PITTSBURGH, PA – When the Holy Trinity Greek Orthodox parish created its new home in the McCandless, a suburb north of Pittsburgh, the design also took into account the annual food festival. From September 2 to 6, the parish’s new neighbors and thousands more from miles around will enjoy the Taste of Greece festival.
Holy Trinity has been presenting Hellenic and Orthodox culture to the greater Pittsburgh area for decades, but the 2015 edition will be the biggest ever.
“This will be our third year in our new building, and we’re making a lot of improvements,” said Marianne Stearns, one of six people heading up festival operations. “We have a better handle on what we’re doing now, so it will be easier for people to move through the festival,” she told the Pittsburgh Post-Gazette.
“The festival grounds layout has been changed to reduce waiting lines and the festival has more volunteers this year, she said, noting that the congregation has been gearing up for the festival since January,” the local paper reported, adding “The century-old congregation has relied on the Greek food festivals for fundraising and for garnering community support.”
Stearns said past festivals have attracted up to 20,000 people.
George Dickos, an intellectual property attorney whose father’s and mother’s roots are in Roumeli and Asia Minor, respectively, is the parish council president. He was the one available to speak with TNH “because the committee people are all tied up” getting ready for the big event.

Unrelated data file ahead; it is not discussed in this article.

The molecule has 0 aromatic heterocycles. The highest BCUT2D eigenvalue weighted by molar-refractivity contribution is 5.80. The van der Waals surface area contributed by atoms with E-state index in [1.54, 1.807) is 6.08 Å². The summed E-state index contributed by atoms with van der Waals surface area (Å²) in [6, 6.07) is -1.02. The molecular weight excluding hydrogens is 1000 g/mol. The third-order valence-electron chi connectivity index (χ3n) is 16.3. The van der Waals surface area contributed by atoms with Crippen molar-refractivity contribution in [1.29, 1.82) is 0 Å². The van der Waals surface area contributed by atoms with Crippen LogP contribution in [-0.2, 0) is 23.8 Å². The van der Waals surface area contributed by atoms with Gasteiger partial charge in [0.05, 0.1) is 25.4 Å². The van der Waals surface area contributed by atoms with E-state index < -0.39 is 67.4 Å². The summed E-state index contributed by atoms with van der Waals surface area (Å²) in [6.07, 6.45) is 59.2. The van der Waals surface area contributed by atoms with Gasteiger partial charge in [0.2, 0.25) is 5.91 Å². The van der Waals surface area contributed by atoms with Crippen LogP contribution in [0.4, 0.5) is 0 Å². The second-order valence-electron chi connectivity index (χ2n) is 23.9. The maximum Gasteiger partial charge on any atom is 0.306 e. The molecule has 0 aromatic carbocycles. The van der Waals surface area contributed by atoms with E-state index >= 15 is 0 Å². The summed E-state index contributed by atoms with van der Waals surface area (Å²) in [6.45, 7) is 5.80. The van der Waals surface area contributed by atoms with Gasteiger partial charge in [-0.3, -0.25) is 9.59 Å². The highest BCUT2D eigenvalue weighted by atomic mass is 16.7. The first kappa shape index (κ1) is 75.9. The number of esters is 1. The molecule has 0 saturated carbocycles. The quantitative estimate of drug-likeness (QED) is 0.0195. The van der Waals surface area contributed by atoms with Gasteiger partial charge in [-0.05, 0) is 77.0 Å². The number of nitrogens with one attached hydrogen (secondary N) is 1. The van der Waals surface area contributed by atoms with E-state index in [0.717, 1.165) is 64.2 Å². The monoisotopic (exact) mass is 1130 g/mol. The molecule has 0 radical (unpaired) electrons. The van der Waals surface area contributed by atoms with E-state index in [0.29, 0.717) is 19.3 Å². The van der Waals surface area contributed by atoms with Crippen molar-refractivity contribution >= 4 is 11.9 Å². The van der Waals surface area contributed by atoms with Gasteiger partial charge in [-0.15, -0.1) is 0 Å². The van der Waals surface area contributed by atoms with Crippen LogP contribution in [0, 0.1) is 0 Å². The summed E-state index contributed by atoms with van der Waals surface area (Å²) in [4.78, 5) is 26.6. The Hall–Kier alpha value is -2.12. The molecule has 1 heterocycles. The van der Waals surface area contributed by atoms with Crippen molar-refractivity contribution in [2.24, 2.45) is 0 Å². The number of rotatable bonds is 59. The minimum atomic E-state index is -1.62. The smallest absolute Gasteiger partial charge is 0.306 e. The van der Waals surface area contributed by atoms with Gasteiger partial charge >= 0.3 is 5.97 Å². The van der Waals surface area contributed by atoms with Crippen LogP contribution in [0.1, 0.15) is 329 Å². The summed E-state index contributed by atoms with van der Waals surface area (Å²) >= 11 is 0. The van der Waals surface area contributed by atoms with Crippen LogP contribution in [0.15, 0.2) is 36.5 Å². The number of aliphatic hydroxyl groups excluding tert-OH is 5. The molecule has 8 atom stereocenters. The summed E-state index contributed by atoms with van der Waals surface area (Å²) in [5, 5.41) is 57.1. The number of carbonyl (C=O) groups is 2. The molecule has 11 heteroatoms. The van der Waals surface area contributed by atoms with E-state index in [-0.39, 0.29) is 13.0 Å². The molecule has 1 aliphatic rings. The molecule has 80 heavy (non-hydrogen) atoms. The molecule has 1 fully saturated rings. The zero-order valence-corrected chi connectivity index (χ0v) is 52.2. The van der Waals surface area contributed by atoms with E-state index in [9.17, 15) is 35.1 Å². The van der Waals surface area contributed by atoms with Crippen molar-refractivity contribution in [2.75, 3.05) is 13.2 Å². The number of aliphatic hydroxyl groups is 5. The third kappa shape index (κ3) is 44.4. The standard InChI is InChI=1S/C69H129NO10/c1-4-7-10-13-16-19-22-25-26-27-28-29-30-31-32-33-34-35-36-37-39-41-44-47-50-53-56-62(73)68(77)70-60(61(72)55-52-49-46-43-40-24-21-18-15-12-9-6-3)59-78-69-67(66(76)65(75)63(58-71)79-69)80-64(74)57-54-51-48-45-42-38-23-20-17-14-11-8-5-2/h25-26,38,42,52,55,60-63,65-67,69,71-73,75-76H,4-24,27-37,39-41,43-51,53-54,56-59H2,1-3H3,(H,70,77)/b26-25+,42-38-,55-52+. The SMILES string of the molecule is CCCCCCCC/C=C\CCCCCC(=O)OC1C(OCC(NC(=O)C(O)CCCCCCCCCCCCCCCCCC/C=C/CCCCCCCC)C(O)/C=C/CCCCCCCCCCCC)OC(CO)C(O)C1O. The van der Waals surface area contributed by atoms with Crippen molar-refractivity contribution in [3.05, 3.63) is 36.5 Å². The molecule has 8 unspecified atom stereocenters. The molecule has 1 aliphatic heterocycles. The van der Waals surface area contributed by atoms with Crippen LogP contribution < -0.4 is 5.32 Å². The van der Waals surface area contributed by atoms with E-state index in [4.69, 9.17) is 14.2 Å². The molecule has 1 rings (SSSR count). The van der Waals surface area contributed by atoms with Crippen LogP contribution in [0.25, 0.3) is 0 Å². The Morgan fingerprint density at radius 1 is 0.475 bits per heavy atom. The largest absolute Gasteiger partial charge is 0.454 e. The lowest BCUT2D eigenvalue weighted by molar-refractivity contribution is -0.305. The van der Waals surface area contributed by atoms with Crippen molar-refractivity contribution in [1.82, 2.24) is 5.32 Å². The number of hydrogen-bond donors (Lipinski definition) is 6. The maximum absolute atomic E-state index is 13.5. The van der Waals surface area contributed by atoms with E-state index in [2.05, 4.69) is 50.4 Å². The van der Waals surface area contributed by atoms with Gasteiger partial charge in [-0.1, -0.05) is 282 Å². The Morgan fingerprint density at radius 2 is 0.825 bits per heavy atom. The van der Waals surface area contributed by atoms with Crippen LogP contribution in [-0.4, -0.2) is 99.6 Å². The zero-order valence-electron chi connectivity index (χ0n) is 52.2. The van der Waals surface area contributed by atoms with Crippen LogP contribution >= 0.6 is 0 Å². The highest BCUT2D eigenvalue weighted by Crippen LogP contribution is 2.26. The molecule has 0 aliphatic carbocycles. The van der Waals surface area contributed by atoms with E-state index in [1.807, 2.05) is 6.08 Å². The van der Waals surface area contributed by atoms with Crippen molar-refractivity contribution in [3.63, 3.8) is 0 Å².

“We built the Church to be a traditional sanctuary, and we frankly built the community center and the ancillary facilities to host the festival… and there is a big courtyard and field.”
The members of the committee that runs the festival are: Harry Athanasiou, Leo Loomis, Stephanie Sedor, Marianne Stearns and her son Stephen, and Dan Willow.
Dickos told TNH there will be live entertainment each of the five nights fueling dancing and singing.
Vendors will be selling a variety of goods but the highlight and delight will be the traditional Greek food. “New dishes this year will be moussaka, a Greek lasagna made with eggplant; souzoukakia, or Greek meat balls; and shish kebab souvlaki, which is made with grain-fed Colorado lamb,” the Post-Gazette announced.
When he was asked about his own favorite food at the festival, Dickos told TNH “our souvlaki is exceptional.”
The band will play each night beginning at 6 PM and dance groups of various ages will perform.
There will also be Church tours every hour from noon to 8 PM.
“People are still curious about our church, especially now that more stores and restaurants in McCandless Crossing have started to open,” Marianne Stearns said.
The festival will run 11 AM to 9 PM daily and there will be parking in the University of Pittsburgh Medical Center Passavant’s tan lot behind the hospital. A free shuttle will be available. More information is available at: holytrinitypgh.org/festival.